Twan Janssen - An Index of Cloudless Skies

Atelier Carvalho Bernau, on the creation of the book:

What can we say, initially we had the hardest time with it. While the collages themselves looked great, we couldn't translate them into a book. Until we listened to that conversation of John Cage with Morton Feldman again, where he reminds us:

“If something is boring after two minutes, try it for four, after four try it for eight, et cetera, you eventually find it isn’t boring. People are constantly complaining, almost every day… Things aren’t boring.”



I Can't Find My Phone

I Can't Find My Phone: exactly what you'd expect it to be.

Definitely had to use this one today.

Saul Leiter

Saul Leiter's painterly photographs, cerca 1950.

Leiter on publicity:

“I spent a great deal of my life being ignored. I was always very happy that way. Being ignored is a great privilege. That is how I think I learnt to see what others do not see and to react to situations differently. I simply looked at the world, not really prepared for anything.”

Leiter on turning down Edward Steichen's invitation to participate in the now-famous Family of Man exhibition: "It seemed to me that that exhibition was less about photography, and more about things that I wasn't sure of."

[source: Lens Culture]

[via Where The Lovely Things Are]

Helmut Smits

Two Beams Saying HI

A Plastic Plant Acting Like a Real One by Losing Its Leaves

Two Dead Trees Supporting a Living Tree

Sculptures by Helmut Smits.
(Also nice: the "Ideas" section on his website).

News Flash: Flavin and Viola works are "not art"

Dec 15, 2010:

In an astonishing move, the European Com­mis­sion (EC) has reversed a decision made in a UK tax tribunal, and refused to classify works by Dan Flavin and Bill Viola as “art”. This means that UK galleries and auction houses will have to pay full VAT (value added tax, which goes up to 20% next year) and customs dues on video and light works, when they are imported from outside the EU. The decision is binding on all member states.

The new classification goes against a victory won in a UK tribunal in 2008 (The Art Newspaper, February 2009, p47). A legal battle began after the Haunch of Venison gallery imported six disassembled video installations by Viola into the UK from the US in 2006, and sought to import a light sculpture by Flavin. Declared as “sculpture”, they would only have been liable for 5% VAT.

But customs rejected this, and charged Haunch of Venison £36,000 duty. In 2008 Haunch appealed, and won: the VAT and Duties Tribunal ruled that such works were indeed “art” and only liable to 5% VAT.

Now the EC has overturned this decision. In its ruling a Flavin work is described as having “the characteristics of lighting fittings…and is therefore to be classified…as wall lighting fittings”. As for Viola, the video-sound installation, says the document, cannot be classified as a sculpture “as it is not the installation that constitutes a ‘work of art’ but the result of the operations (the light effect) carried out by it”.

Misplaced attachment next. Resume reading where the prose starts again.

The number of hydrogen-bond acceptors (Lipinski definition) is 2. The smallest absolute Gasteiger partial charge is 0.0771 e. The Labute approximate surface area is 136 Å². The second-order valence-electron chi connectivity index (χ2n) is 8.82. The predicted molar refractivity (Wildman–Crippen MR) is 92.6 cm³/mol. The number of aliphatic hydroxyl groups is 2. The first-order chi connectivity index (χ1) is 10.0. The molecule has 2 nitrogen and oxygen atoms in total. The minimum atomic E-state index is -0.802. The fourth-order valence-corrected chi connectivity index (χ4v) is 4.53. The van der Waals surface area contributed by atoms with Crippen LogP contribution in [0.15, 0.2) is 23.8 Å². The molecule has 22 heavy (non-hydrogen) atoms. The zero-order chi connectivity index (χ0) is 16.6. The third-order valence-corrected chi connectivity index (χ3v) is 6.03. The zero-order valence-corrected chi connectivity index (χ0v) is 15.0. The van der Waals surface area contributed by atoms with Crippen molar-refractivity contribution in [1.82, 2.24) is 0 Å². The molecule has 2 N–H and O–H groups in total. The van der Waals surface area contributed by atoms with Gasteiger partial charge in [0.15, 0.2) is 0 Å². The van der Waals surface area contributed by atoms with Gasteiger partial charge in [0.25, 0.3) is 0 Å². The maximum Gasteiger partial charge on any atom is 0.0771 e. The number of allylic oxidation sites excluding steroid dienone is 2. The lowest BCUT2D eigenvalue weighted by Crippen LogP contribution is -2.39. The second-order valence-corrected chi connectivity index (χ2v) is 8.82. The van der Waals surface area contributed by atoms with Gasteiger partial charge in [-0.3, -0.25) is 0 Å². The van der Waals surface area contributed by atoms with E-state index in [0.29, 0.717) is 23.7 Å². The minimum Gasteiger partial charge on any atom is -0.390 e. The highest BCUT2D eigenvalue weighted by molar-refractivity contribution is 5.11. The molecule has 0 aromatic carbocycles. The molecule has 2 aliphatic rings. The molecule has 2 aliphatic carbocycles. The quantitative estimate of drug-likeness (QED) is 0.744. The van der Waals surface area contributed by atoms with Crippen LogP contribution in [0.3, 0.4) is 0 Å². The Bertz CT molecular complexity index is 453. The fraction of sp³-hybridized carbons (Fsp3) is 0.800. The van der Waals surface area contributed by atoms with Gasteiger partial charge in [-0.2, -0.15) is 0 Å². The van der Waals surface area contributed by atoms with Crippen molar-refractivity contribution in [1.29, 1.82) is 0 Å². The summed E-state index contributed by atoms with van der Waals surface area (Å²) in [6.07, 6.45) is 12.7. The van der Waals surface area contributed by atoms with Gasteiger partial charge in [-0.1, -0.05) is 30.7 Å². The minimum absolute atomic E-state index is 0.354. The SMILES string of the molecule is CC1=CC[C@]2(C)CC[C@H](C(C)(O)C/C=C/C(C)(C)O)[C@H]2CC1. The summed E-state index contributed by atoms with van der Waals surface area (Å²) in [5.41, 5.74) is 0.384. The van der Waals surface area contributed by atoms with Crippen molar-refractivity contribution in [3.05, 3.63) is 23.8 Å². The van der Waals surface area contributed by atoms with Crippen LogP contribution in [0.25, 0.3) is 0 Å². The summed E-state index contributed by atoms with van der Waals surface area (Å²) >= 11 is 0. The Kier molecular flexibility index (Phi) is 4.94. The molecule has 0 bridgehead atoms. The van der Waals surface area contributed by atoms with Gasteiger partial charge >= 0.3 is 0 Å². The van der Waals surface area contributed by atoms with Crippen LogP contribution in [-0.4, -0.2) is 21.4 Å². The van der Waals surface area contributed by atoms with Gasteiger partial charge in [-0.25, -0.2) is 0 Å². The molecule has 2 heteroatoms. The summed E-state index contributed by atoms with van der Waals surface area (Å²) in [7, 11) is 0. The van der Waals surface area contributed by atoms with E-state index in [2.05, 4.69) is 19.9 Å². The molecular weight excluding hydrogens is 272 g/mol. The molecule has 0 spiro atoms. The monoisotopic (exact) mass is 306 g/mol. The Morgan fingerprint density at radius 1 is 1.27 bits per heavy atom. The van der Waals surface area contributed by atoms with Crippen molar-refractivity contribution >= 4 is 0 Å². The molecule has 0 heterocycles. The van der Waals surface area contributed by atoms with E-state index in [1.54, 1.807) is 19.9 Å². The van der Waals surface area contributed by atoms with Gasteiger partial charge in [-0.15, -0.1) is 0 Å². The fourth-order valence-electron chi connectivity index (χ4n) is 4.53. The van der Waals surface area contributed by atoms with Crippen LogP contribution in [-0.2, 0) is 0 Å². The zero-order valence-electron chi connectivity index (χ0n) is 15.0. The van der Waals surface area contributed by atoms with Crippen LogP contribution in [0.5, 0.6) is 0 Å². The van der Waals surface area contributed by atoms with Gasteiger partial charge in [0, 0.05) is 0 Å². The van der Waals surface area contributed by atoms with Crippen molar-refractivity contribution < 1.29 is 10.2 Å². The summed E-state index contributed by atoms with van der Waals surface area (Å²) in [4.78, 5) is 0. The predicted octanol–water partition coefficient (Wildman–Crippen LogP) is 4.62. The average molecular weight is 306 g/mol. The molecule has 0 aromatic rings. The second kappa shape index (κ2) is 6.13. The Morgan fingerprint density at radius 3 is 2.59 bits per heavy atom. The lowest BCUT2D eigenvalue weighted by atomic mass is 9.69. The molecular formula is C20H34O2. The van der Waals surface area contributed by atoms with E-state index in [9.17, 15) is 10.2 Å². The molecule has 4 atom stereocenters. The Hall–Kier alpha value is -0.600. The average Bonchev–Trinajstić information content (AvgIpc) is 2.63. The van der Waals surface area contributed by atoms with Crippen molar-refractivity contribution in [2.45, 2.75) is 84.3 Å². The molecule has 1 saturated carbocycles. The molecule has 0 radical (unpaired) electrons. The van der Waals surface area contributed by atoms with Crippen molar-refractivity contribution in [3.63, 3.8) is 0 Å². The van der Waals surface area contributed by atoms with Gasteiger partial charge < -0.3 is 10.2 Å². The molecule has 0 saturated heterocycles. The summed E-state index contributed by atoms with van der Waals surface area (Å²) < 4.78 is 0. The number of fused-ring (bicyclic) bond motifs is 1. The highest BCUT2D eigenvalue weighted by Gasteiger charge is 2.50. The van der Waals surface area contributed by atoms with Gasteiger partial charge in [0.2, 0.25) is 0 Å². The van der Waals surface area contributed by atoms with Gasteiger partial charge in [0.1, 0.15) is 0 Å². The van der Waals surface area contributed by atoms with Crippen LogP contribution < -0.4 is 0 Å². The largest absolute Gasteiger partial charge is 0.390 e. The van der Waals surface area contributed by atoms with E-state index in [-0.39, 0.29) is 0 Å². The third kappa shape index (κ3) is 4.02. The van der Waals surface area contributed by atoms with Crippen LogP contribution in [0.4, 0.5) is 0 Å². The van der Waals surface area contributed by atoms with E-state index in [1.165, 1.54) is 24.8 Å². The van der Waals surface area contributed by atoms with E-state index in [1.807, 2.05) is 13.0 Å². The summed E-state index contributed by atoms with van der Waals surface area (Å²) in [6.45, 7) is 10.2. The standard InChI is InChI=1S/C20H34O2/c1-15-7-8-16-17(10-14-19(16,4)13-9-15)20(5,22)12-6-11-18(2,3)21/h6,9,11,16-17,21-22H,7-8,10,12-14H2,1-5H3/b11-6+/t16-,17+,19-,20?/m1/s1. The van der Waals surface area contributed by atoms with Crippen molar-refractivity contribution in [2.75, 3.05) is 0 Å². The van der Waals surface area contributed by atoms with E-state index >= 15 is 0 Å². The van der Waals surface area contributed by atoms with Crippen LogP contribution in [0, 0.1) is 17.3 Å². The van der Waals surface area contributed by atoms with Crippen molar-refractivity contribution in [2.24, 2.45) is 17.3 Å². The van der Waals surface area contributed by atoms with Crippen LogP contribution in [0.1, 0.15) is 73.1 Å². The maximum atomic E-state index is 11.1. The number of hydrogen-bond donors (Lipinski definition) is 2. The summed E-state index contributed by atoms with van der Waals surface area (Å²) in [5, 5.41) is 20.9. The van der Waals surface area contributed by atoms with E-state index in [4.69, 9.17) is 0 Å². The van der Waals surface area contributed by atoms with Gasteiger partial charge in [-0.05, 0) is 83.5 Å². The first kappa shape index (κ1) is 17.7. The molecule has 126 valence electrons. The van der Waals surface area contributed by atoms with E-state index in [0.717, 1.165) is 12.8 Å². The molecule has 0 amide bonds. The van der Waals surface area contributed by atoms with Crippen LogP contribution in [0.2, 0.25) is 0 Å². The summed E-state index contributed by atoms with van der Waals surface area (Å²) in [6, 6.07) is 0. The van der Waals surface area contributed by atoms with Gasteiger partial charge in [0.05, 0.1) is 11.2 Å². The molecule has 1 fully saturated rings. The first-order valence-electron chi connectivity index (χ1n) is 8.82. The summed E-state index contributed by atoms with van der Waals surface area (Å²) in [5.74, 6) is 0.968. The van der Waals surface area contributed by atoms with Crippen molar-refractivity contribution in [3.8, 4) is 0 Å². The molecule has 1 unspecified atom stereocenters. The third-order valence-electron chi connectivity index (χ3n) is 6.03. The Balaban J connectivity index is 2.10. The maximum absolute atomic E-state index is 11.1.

[via The Art Newspaper]

Oy vey. See also: slippery slope.

Commentary on Hide/Seek from the Washington Post:

"The museum has become a quasi-sacred space, with rules as complicated and inviolate as any church liturgy. People who don't find the meaning of their existence in churches are often passionate about museums, where a set of fundamental values - openness, fearlessness, truthfulness - are celebrated with all the historical trappings."


Randy P Martin

Holy smokes!

See more on his Flickr.

[via rubymag]


The Future

Miranda July's new movie, The Future, sounds like it will be real good.


Sophie and Jason are strange the way all couples are strange when they're alone. They live in a small LA apartment, have jobs they hate, and in one month they'll adopt a stray cat named Paw Paw. Like a newborn baby, he'll need around-the-clock care - he may die in six months, or it may take five years. Despite their good intentions, Sophie and Jason are terrified of their looming loss of freedom. So with just one month left, they quit their jobs, and the internet, to pursue their dreams - Sophie wants to create a dance, Jason wants simply to be guided by fate. But as the month slips away, Sophie becomes increasingly, humiliatingly paralyzed. In a moment of desperation, she calls a stranger, Marshall - a square, fifty-year-old man who lives in the Valley. In his suburban world she doesn't have to be herself; as long she stays there, she'll never have to try (and fail) again. Living in two terrifyingly vacant and different realities, Sophie and Jason must reunite with time, space and their own souls in order to come home.

Added bonus: Jon Brion is composing the score! (Think: Eternal Sunshine of the Spotless Mind, I Heart Huckabees, Magnolia). Yesssss.

Also; if you are in a position to see it at Sundance, you will also score this sweet bookmark:

The Future Ticket



Robert Barry

Work by Robert Barry.

[via 01blog]